Don't expect much for now. Regardless of the election outcome, business will be the prime mover in any significant transition in energy production - and they aren't budging without some confidence in any eventual carbon price, how any system will be applied [i.e. different rules for different industries, different facility 'vintage', etc.] and when the whole thing will get underway.
So, to give themselves political wriggle room, both sides are leaving business, and voters, in the dark about the most important aspect of the new regime, one that will have a crucial bearing on the nation's economic future. [all issues I have bracketed above]
Combined-cycle gas turbines, which at $38-$54 per MWh are already commercial for peak and shoulder load generation, could become viable for base load supply with even a low carbon price, making the natural gas industry, and companies such as Origin Energy and AGL, which are already in gas-fired generation, some of the biggest potential winners. [nothing new to this blog]
"This includes both the economics of investments in new gas-fired generation plant and also expanded output from existing gas-fired generators." [says CommSec's Paul Johnston]Clean coal is discussed, but noted as being in the pilot stage and fairly expensive ($64-$108/MWh).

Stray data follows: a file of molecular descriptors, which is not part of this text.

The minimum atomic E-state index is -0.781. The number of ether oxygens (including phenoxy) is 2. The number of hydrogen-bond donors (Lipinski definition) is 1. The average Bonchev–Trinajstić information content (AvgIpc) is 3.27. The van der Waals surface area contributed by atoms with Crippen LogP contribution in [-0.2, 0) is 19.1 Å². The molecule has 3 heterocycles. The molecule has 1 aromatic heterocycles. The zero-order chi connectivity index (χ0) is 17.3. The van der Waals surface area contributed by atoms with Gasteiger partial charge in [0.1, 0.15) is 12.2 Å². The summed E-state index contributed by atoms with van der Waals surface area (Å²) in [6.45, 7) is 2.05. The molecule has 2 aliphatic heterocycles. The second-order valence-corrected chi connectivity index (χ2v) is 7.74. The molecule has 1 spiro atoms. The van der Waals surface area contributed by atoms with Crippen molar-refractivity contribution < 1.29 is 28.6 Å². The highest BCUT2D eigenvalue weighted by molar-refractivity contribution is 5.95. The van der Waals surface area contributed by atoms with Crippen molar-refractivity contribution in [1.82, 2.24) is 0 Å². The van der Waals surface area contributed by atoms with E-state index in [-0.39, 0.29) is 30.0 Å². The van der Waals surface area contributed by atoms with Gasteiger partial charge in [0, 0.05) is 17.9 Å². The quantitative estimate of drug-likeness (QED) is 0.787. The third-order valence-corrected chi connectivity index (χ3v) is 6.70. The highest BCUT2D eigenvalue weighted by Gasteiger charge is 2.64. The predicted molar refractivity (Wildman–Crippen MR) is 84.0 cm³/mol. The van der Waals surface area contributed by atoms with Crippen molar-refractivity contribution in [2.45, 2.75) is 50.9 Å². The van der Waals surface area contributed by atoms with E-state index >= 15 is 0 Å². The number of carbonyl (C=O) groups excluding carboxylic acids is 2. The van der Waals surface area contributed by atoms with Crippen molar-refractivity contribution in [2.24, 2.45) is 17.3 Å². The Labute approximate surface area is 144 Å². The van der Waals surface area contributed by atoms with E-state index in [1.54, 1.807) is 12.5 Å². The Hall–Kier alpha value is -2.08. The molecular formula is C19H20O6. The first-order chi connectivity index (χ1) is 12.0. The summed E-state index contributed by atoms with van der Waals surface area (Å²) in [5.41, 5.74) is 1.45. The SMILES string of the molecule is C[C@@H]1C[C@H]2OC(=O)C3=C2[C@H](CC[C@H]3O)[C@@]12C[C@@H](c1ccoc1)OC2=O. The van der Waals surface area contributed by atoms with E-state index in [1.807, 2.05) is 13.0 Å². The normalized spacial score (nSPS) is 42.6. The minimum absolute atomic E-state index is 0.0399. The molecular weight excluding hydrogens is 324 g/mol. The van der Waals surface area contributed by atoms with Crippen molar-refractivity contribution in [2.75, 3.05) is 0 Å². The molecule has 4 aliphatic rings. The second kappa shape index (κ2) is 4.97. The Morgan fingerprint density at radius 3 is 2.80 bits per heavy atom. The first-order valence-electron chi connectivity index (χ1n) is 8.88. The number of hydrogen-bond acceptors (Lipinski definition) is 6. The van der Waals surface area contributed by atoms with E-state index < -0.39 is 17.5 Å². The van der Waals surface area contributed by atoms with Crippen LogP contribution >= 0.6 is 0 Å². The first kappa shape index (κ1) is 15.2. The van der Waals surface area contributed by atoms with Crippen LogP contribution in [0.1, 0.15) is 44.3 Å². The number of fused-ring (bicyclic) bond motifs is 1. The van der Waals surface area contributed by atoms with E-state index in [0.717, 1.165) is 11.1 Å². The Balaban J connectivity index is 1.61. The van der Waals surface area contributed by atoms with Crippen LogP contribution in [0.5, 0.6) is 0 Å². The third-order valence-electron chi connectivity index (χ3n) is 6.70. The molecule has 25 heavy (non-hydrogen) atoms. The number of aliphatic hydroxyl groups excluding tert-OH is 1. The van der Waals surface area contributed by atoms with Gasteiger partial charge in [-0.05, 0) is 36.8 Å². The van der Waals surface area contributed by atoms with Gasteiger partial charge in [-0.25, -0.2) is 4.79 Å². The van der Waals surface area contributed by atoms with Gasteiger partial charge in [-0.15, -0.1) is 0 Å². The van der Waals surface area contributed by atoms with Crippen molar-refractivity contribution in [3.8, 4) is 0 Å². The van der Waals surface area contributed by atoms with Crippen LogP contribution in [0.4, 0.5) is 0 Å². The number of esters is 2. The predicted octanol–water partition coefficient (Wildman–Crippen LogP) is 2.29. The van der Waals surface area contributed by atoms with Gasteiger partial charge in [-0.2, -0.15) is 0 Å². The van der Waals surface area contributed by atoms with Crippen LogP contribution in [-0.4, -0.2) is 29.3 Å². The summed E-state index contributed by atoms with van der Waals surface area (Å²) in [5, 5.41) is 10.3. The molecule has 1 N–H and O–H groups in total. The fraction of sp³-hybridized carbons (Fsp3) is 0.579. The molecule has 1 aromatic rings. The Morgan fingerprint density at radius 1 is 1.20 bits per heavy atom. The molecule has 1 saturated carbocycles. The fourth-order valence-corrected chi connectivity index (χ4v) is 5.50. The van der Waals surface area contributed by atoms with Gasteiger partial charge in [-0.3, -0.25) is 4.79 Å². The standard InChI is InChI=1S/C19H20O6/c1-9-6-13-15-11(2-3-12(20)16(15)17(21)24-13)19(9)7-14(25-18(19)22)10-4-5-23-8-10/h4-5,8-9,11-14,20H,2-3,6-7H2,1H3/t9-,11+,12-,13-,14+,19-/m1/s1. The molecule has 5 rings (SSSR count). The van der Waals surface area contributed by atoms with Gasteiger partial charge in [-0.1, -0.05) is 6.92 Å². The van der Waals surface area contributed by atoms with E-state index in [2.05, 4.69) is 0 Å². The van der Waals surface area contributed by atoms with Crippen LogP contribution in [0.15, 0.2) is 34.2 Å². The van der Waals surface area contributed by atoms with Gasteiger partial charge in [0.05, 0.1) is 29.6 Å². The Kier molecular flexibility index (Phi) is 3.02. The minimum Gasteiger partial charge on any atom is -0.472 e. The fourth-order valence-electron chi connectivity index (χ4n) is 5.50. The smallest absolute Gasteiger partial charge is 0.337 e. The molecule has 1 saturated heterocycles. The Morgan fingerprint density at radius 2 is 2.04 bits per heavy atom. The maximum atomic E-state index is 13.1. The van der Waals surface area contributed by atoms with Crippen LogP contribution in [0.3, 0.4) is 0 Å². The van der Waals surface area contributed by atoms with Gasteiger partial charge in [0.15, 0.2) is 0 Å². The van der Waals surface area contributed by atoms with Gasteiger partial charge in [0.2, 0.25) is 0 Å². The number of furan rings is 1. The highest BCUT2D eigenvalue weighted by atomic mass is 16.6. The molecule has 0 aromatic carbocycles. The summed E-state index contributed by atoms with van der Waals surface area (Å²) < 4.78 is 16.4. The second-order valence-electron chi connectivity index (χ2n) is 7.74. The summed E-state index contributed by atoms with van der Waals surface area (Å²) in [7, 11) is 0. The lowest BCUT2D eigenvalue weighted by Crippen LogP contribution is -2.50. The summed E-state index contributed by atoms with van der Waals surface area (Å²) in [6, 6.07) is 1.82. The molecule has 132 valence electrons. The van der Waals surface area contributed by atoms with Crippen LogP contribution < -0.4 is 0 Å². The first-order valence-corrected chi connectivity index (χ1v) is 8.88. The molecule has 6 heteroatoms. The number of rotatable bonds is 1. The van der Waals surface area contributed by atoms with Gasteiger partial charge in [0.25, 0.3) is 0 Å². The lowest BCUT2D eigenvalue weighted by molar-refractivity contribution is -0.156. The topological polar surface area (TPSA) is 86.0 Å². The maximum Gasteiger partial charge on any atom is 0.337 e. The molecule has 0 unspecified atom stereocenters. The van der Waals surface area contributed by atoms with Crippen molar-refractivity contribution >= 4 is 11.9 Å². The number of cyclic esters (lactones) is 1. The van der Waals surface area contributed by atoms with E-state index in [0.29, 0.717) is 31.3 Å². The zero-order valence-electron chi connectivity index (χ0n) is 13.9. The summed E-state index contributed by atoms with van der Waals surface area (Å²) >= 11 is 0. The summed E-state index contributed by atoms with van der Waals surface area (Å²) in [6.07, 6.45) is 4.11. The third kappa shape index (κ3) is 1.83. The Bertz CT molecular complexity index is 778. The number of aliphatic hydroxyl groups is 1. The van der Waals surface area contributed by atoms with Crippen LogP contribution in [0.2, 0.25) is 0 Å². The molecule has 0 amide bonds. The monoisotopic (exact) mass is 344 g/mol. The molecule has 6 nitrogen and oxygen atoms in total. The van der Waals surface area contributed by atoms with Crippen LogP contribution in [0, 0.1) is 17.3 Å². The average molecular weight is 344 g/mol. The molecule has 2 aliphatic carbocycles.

Renewables are also mentioned but face some technical challenges (they are fairly well know so I won't repeat them - check the main article if you're curious.) One notable quote:
Renewables would probably do better under a Labor government because of its support for mandatory targets.
California's Silicon Valley, once the hub of IT and Internet entrepreneurship, which is now transforming itself into a hotbed of alternative energy, as venture capitalists pour billions of dollars into wind power, solar and ethanol technology and into energy start-ups with names such as SunPower.
Nuclear power, at $40-$65 per MWh, is likely to be between 20 and 50 per cent more costly to produce than power from a new coal-fired plant at current fossil fuel prices. It would need a carbon price of $15-$40 per tonne to be competitive and require 10 to 15 years before the first plants could be operating, even assuming coalition governments are in place to approve them.